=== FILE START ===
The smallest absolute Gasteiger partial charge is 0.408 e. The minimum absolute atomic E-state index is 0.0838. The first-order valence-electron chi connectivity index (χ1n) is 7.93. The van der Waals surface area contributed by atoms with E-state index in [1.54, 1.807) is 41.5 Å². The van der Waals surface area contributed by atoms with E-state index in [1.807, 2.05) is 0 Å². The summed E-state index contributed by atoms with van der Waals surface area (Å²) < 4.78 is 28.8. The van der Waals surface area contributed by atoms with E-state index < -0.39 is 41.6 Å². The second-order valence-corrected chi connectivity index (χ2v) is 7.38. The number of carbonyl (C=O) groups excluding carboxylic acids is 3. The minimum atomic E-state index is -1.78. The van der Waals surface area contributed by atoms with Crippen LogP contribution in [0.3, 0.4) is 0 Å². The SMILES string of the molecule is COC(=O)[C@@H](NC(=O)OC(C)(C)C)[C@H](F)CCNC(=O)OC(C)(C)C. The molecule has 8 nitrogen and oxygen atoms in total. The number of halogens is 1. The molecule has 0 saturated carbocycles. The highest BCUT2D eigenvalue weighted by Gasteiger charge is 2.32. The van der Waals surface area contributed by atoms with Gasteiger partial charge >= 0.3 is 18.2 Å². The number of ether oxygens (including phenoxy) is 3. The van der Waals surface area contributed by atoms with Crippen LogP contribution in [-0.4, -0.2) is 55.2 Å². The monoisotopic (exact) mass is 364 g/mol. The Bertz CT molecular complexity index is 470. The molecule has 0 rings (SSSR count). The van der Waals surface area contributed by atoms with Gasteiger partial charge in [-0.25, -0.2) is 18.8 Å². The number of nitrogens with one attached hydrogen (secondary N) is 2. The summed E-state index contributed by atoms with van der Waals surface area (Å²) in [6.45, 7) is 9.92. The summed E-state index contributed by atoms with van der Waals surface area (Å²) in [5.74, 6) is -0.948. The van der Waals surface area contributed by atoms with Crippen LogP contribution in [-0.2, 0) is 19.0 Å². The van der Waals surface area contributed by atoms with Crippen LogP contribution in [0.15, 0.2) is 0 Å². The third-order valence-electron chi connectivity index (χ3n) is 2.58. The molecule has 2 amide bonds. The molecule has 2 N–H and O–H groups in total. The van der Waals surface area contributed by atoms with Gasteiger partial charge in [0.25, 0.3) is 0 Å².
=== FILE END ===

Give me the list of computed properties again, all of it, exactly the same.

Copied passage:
The smallest absolute Gasteiger partial charge is 0.408 e. The minimum absolute atomic E-state index is 0.0838. The first-order valence-electron chi connectivity index (χ1n) is 7.93. The van der Waals surface area contributed by atoms with E-state index in [1.54, 1.807) is 41.5 Å². The van der Waals surface area contributed by atoms with E-state index in [1.807, 2.05) is 0 Å². The summed E-state index contributed by atoms with van der Waals surface area (Å²) < 4.78 is 28.8. The van der Waals surface area contributed by atoms with E-state index < -0.39 is 41.6 Å². The second-order valence-corrected chi connectivity index (χ2v) is 7.38. The number of carbonyl (C=O) groups excluding carboxylic acids is 3. The minimum atomic E-state index is -1.78. The van der Waals surface area contributed by atoms with Crippen LogP contribution in [0.3, 0.4) is 0 Å². The SMILES string of the molecule is COC(=O)[C@@H](NC(=O)OC(C)(C)C)[C@H](F)CCNC(=O)OC(C)(C)C. The molecule has 8 nitrogen and oxygen atoms in total. The number of halogens is 1. The molecule has 0 saturated carbocycles. The highest BCUT2D eigenvalue weighted by Gasteiger charge is 2.32. The van der Waals surface area contributed by atoms with Gasteiger partial charge >= 0.3 is 18.2 Å². The number of ether oxygens (including phenoxy) is 3. The van der Waals surface area contributed by atoms with Crippen LogP contribution in [-0.4, -0.2) is 55.2 Å². The monoisotopic (exact) mass is 364 g/mol. The Bertz CT molecular complexity index is 470. The molecule has 0 rings (SSSR count). The van der Waals surface area contributed by atoms with Gasteiger partial charge in [-0.25, -0.2) is 18.8 Å². The number of nitrogens with one attached hydrogen (secondary N) is 2. The summed E-state index contributed by atoms with van der Waals surface area (Å²) in [6.45, 7) is 9.92. The summed E-state index contributed by atoms with van der Waals surface area (Å²) in [5.74, 6) is -0.948. The van der Waals surface area contributed by atoms with Crippen LogP contribution in [-0.2, 0) is 19.0 Å². The van der Waals surface area contributed by atoms with Crippen LogP contribution in [0.15, 0.2) is 0 Å². The third-order valence-electron chi connectivity index (χ3n) is 2.58. The molecule has 2 amide bonds. The molecule has 2 N–H and O–H groups in total. The van der Waals surface area contributed by atoms with Gasteiger partial charge in [0.25, 0.3) is 0 Å².